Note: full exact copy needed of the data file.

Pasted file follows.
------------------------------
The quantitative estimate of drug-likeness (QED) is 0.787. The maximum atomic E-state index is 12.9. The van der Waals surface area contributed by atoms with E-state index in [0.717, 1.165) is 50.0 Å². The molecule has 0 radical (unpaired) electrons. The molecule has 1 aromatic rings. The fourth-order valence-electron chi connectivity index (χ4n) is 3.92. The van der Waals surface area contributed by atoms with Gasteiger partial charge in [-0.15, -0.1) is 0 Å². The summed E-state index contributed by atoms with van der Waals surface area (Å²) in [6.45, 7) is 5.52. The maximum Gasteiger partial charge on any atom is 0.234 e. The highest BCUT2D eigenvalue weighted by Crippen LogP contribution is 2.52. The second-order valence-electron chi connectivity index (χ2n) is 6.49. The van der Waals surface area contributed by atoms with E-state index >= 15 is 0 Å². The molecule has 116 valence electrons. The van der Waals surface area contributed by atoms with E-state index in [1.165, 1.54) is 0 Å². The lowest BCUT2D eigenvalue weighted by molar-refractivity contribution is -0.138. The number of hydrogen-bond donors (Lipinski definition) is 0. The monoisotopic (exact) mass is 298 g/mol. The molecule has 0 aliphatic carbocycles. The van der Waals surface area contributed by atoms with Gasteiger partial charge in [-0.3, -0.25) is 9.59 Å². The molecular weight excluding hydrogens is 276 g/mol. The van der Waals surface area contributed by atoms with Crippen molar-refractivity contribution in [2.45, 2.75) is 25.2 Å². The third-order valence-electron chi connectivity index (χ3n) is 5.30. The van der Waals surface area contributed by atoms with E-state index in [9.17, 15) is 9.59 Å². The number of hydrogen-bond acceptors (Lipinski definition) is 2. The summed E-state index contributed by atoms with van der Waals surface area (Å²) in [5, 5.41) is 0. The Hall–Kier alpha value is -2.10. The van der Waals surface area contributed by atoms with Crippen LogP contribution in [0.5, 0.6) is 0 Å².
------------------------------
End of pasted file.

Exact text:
The quantitative estimate of drug-likeness (QED) is 0.787. The maximum atomic E-state index is 12.9. The van der Waals surface area contributed by atoms with E-state index in [0.717, 1.165) is 50.0 Å². The molecule has 0 radical (unpaired) electrons. The molecule has 1 aromatic rings. The fourth-order valence-electron chi connectivity index (χ4n) is 3.92. The van der Waals surface area contributed by atoms with Gasteiger partial charge in [-0.15, -0.1) is 0 Å². The summed E-state index contributed by atoms with van der Waals surface area (Å²) in [6.45, 7) is 5.52. The maximum Gasteiger partial charge on any atom is 0.234 e. The highest BCUT2D eigenvalue weighted by Crippen LogP contribution is 2.52. The second-order valence-electron chi connectivity index (χ2n) is 6.49. The van der Waals surface area contributed by atoms with E-state index >= 15 is 0 Å². The molecule has 116 valence electrons. The van der Waals surface area contributed by atoms with E-state index in [1.165, 1.54) is 0 Å². The lowest BCUT2D eigenvalue weighted by molar-refractivity contribution is -0.138. The number of hydrogen-bond donors (Lipinski definition) is 0. The monoisotopic (exact) mass is 298 g/mol. The molecule has 0 aliphatic carbocycles. The van der Waals surface area contributed by atoms with Gasteiger partial charge in [-0.3, -0.25) is 9.59 Å². The molecular weight excluding hydrogens is 276 g/mol. The van der Waals surface area contributed by atoms with Crippen molar-refractivity contribution in [2.45, 2.75) is 25.2 Å². The third-order valence-electron chi connectivity index (χ3n) is 5.30. The van der Waals surface area contributed by atoms with E-state index in [9.17, 15) is 9.59 Å². The number of hydrogen-bond acceptors (Lipinski definition) is 2. The summed E-state index contributed by atoms with van der Waals surface area (Å²) in [5, 5.41) is 0. The Hall–Kier alpha value is -2.10. The van der Waals surface area contributed by atoms with Crippen LogP contribution in [0.5, 0.6) is 0 Å².